Pico Rivera is a fast-growing city of about 65,200 people in a more than eight-square-mile area located on the eastern border of the Los Angeles basin and southern border of the San Gabriel valley. Called Sejat by Native Americans who believed that the world began in the area where the city is now, Pico Rivera today has changed from its original forested and bucolic state into an urban region easily accessible by car (via the Pomona, Santa Ana, and San Gabriel freeways), plane (via Los Angeles International Airport), and train (via the Union Pacific Railroad, Southern Pacific Line, and the Atchison, Topeka and Santa Fe Railway Company).
The towns of Pico and Rivera, from which the city originated, officially began in the 1880s when the Union Pacific and Atchison, Topeka and Santa Fe railroads built rail lines through the region. Blessed with fertile soil, both communities became known for their walnuts, avocados, and other crops, and retained their agricultural character through the mid-1940s. When a growing influx of new residents came to Pico Rivera after the end of World War II, development began supplanting farming as the landscape became dotted with housing subdivisions, schools, stores, and churches.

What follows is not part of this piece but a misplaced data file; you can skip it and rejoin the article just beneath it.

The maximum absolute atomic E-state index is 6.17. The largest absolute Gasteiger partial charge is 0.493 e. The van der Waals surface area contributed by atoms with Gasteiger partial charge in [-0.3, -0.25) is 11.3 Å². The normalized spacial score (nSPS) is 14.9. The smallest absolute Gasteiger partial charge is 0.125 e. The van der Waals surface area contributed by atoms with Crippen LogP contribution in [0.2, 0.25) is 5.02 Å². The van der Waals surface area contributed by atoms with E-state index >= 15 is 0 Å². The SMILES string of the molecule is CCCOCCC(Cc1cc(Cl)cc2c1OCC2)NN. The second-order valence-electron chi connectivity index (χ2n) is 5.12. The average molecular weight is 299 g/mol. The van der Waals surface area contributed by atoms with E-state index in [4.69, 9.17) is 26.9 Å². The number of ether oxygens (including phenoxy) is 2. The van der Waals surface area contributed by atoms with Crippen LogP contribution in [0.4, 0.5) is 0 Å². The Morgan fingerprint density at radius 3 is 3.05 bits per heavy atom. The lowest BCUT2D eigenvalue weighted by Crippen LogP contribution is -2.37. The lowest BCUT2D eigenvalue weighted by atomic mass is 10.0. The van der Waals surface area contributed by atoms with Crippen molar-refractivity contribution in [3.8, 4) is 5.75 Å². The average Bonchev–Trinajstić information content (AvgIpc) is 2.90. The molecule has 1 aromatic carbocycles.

As the population grew, so did residents’ collective sense of civic duty and desire to blend the two separate towns. On January 7, 1958, the majority of voters in Pico and Rivera voted to incorporate as one municipality and with the decision becoming official that January 29, Pico Rivera became Los Angeles County’s 61st city.